It's about personal defense. It's not about hunting, but about personal defense.

 

I'm not a fan of guns. I don't own one, and I won't allow one to kept in my home. When my children were little and starting to go over to other people's houses to play, I asked if there were guns in the home, and if so, how they were stored.  As my kids got older, we practiced what to say if another child showed them a gun.

 

None the less, I believe that ordinary citizen have a right to own a hand gun for self protection (most americans agree with this). I can see why some people feel safer that way. I live in the wild west. I'm very close to the border with mexico and the drug war spills over. A rancher not far from where I live was shot by a scout for a mexican drug cartel.

 

Sometimes, good people with guns do stop gunman -- such as last weekend in San Antonio:

http://www.cbsnews.com/8301-201_162-57559506/shots-fired-patrons-panic-at-san-antonio-theater/

 

I'm still not a fan of guns. I think we would all be better off if there were fewer of them around. None the less, I see both sides of this issue.

post #36 of 77

I'm not sure if many or any of us are trying to show our understanding of the founding fathers.  I don't really see this as being about them at all.  I guess that doesn't sound very American of me, but as far as I'm concerned, they don't have anything to say about whether or not I have to fear for my children's safety every time they leave the house.  I wouldn't be surprised to find out that, as of the time of the writing of the constitution, there had never been a school shooting like this.  I bet that if Ben Franklin were here today that he'd agree that times had changed and we should be taking that into consideration.

post #37 of 77
Quote:
Originally Posted by terraka View Post

 

And yet, cowboy country is LONG over

 

Popping in from cowboy country here to dispute this! We live on a working cattle and sheep ranch in the middle of Wyoming with no neighbors anywhere in sight. We own many guns. Mainly hunting rifles. We take a steer for ourselves every couple of years, but the majority of our meat is deer, antelope, and elk that my husband takes himself. He carries a sidearm and bear spray when he is hunting in areas deep with bears. We also need firearms to protect our livestock from wild animals. Just this summer, my DH shot a wolf that was eating a horse 10 yards from our backdoor. Two summers ago we had a rabid skunk in our yard. Mountain lions and coyotes will take our sheep and calves. Five years ago, we had a horse break a hip and the nearest vet who could put him down was four hours away...

 

We do own an automatic weapon, but it almost never comes out of the safe. You can't hunt with it, it is basically just for target shooting.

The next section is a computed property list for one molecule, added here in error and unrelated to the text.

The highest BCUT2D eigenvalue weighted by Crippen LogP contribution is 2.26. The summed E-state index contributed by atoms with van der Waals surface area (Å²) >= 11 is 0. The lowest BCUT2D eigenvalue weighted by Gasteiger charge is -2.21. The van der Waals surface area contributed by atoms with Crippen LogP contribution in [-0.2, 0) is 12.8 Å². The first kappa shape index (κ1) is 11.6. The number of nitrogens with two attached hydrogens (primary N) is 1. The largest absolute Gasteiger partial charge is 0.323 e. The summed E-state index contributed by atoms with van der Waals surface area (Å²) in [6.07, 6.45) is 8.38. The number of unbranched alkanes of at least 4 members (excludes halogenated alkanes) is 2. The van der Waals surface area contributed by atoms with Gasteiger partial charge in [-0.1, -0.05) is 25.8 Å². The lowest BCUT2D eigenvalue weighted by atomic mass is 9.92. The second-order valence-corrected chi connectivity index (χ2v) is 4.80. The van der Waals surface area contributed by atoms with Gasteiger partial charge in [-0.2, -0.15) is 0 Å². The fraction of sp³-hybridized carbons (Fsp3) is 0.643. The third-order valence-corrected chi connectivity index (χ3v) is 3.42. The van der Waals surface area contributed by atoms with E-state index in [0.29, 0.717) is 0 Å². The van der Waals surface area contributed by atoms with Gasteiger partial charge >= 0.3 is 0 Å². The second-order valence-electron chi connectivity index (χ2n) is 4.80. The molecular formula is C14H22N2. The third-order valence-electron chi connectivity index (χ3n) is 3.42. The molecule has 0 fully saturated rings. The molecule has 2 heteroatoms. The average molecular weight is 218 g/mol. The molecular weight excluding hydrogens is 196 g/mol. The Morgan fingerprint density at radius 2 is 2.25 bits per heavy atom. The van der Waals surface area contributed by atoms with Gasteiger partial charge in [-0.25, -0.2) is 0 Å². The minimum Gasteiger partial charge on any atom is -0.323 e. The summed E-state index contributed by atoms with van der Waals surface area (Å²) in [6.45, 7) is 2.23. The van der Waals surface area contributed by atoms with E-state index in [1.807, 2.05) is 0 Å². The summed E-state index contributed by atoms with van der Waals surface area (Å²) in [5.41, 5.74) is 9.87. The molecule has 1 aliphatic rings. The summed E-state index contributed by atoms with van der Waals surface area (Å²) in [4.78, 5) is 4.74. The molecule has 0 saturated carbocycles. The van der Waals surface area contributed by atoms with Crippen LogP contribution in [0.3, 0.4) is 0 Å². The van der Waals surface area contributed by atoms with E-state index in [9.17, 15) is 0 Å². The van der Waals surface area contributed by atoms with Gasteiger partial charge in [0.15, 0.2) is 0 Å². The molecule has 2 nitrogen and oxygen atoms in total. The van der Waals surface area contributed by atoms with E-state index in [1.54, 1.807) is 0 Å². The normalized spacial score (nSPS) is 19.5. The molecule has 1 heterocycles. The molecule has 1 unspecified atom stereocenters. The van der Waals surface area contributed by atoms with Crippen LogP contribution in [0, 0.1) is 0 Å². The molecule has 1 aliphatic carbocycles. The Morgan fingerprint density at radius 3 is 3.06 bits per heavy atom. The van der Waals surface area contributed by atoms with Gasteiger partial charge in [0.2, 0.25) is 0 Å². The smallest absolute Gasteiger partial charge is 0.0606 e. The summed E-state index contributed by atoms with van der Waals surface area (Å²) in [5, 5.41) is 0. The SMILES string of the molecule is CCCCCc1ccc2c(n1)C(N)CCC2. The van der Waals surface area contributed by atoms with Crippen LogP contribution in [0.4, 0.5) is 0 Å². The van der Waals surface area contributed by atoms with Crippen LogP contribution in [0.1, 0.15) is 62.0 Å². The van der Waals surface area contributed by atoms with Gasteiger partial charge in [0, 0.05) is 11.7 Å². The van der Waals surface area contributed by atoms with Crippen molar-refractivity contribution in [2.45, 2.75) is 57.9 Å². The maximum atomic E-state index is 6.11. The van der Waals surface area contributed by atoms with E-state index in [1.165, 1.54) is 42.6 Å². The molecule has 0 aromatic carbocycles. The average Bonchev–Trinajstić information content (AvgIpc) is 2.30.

We don't use guns everyday and they are all locked in a safe and unloaded.

 

Anyway, I just wanted to speak up that not all gun owners are nut jobs and there are people (good people) who still live in "cowboy country".

post #38 of 77
Quote:
Originally Posted by meemee View Post


 

otherwise we keep the chain of hate and violence going. 

 

it is hard to love the unloved. but we cant progress if we cant do this. 

 

If someone is a psychopath, then nothing can help them.  All the "love" and "belief" won't do anything.

post #39 of 77
Quote:
Originally Posted by terraka View Post
 How are all Americans affected? Show me a sane person, an American, who would not be shaken by the tragedy that just happened upon learning about it? This affects everyone. Everyone will worry a bit more about their safety and for a good reason. And that is just the beginning of bad news. We all worry but more worrying than one can take affects health and relationships. It affects children. It affects choices.

 

There is a strong argument to be made that I am not sane, so take this how you will. I feel only mildly shaken. Like I understand that it is sad but it didn't make me cry. People die through violence every single day. I don't really cry over it any more. I cry over me because I'm a self-absorbed bastard. This won't make me worry more. My chances of this happening are ridiculously small compared to the other things I do in life.

 

This won't effect me or my life. Not even slightly.

post #40 of 77
Quote:
Originally Posted by journeymom View Post

 

That just scares the hell out of me. Unintended consequences, unforeseen consequences.  One of these days some citizen 'militia' is going to save the hell out of me whether I want it or not.  I do not think the police or military is universally corrupt, in fact I rest easier at night because of our domestic police force, that's guided by strict rules of conduct.  It's my fellow US citizens that I don't know about, can't inherently trust.  I don't trust this militia, I did not vote for it, it does not speak for me. 

 

An awful lot of people living in the Colonies felt that way about those pesky Revolutionists too. :)